solving for $\omega$ gives:

$\omega = \sqrt{\frac{A_c}{r}}$

v is then just

$v = \omega r$

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Using angular velocity the formula is

$A_c = \omega^2 r$

where $\omega$ is the angular velocity measured in radians/sec

solving for $\omega$ gives:

$\omega = \sqrt{\frac{A_c}{r}}$

v is then just

$v = \omega r$

Actually the formula used (revolutions/min)² which I changed to (Revolutions/sec)² to fit the units for g of m/s².

I figured the distance traveled per revolution is just the circumference or 2πr

Edited by TakenItSeriously
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Actually the formula used (revolutions/min)² which I changed to (Revolutions/sec)² to fit the units for g of m/s².

I figured the distance traveled per revolution is just the circumference or 2πr

The conversion is where you likely made the error. Your answer is ~3600 times larger than mine and since the Conversion factor between rev/min and rev/sec is 60, and you are squaring...

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Well some people think of solving interstellar travel as more than mildly interesting but to each their own.

An actual feasible means of doing so would be better than mildly interesting and I suppose if somehow it was relatively quick and easy to visit other stars it would get a lot more interesting. I have yet to see any proposals that are feasible and many, like your equatorial slingshot, don't offer anything practical.

I remain dubious that, in the absence of a quick and easy (relatively speaking) means, there is any compelling reason to go interstellar. Scientific curiosity is in my opinion worthwhile but I don't accept that interstellar colonisation is - projects of that scale run on expectations of tangible returns and historically, successful colonies had a sound economic basis, as well as proceeding on the back of existing, economically viable technologies - not built from scratch. Curiosity - and I suppose vanity/PR projects for morale and inspirition - can be indulged when it doesn't cost too much, but as things stand interstellar travel is such a long shot that it has to be reasonably classed as impossible. Aiming high is fine and good, but exploring possibilities for doing the impossible should not divert significant resources from goals more immediate and compelling.

As long as it remains extraordinarily difficult and expensive and/or likely to take longer than human civilisation has so far existed to get there then practical priority means those resources should be put to use nearer to our home world.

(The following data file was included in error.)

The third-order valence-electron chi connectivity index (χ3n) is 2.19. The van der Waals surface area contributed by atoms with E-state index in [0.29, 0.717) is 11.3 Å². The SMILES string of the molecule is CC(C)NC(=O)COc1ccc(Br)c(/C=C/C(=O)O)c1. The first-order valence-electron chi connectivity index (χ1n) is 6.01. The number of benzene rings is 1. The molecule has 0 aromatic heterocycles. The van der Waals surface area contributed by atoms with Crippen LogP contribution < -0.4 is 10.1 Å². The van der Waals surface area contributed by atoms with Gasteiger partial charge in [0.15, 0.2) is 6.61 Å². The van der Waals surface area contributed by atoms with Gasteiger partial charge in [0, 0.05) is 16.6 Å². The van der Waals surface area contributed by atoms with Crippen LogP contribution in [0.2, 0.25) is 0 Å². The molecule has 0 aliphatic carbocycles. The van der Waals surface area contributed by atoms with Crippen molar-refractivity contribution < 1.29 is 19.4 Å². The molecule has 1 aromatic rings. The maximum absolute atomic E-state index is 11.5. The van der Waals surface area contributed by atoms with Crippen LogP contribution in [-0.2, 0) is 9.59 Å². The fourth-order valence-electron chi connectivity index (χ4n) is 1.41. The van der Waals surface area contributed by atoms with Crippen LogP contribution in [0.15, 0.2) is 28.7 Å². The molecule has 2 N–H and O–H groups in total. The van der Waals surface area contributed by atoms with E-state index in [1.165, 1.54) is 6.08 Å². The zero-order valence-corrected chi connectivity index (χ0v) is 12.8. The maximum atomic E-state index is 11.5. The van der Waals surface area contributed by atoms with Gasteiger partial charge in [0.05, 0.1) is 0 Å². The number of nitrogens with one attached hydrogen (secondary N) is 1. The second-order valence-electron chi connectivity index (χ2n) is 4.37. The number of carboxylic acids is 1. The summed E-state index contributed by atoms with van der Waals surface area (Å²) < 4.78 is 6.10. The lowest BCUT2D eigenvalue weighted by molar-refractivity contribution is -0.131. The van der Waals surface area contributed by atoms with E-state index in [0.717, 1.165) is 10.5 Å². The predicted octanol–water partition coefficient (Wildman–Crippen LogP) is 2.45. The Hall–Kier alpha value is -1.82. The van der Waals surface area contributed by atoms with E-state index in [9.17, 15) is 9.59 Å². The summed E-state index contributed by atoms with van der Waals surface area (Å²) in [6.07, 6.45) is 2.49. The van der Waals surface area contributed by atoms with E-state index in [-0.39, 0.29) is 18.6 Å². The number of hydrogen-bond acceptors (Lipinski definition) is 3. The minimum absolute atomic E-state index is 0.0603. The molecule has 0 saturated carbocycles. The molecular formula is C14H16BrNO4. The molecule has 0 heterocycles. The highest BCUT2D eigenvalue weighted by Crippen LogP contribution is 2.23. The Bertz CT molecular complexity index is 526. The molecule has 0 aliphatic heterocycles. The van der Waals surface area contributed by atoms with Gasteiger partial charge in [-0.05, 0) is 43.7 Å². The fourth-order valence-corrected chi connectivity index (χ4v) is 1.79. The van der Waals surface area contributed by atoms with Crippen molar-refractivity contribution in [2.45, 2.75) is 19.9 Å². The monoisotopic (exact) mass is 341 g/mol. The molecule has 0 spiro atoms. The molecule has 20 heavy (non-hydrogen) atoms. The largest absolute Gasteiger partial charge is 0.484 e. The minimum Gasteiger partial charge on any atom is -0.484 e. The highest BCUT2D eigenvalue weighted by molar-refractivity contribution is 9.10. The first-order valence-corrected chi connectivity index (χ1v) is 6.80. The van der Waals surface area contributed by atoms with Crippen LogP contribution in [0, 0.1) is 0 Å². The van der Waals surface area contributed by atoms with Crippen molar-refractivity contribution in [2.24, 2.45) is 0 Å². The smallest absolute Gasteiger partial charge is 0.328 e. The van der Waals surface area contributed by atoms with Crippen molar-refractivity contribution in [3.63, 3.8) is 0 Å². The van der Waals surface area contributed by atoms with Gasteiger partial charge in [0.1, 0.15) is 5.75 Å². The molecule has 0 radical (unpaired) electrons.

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I set the limit at 2 g's of centripetal force for practical matters of manned space travel. Another words, at 2 g's we cut the power and let the ship coast in a straight line away from the planet*.

Treat the earth like a centrifuge and calculate the revolutions per second to find the speed based on the circumference of the Earth.

Radius of the Earth: r = 6,371,000

Circumference of the Earth: C = 2πr

Centripetal force: g-force = 2 * 9.8m/s²

The equation for g-forces of a centrifuge:

g-force = 0.000001118r(RPS)²

or

RPS = SQRT(g-force/0.000001118r)

Okay, I think I found the source of your equation, it is this site.

Now here's whee you went wrong:

First off, in this equation r is measured in millimeters not meters.

Secondly, as you said, it uses RPM for the angular velocity.

So to convert to a radius in measured in meters you have to multiply the right hand of the equation by 1000 (1000 millimeters to the meter)

which gives:

g-force = 0.001118r(RPM)²

Now if you want to use RPS rather than RPM you have to note that R/min = R/60sec, so to convert from measuring in RPM to RPS you have to do this:

g-force = 0.001118r(RPSx60)²

60²=3600 so this converts to

g-force = 4.0248r(RPS)²

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Okay, I think I found the source of your equation, it is this site.http://clinfield.com/2012/07/how-to-convert-centrifuge-rpm-to-rcf-or-g-force/Now here's whee you went wrong:First off, in this equation r is measured in millimeters not meters.Secondly, as you said, it uses RPM for the angular velocity.So to convert to a radius in measured in meters you have to multiply the right hand of the equation by 1000 (1000 millimeters to the meter)which gives:g-force = 0.001118r(RPM)²Now if you want to use RPS rather than RPM you have to note that R/min = R/60sec, so to convert from measuring in RPM to RPS you have to do this:g-force = 0.001118r(RPSx60)²60²=3600 so this converts tog-force = 4.0248r(RPS)²

Now that makes sense, thanks for the help!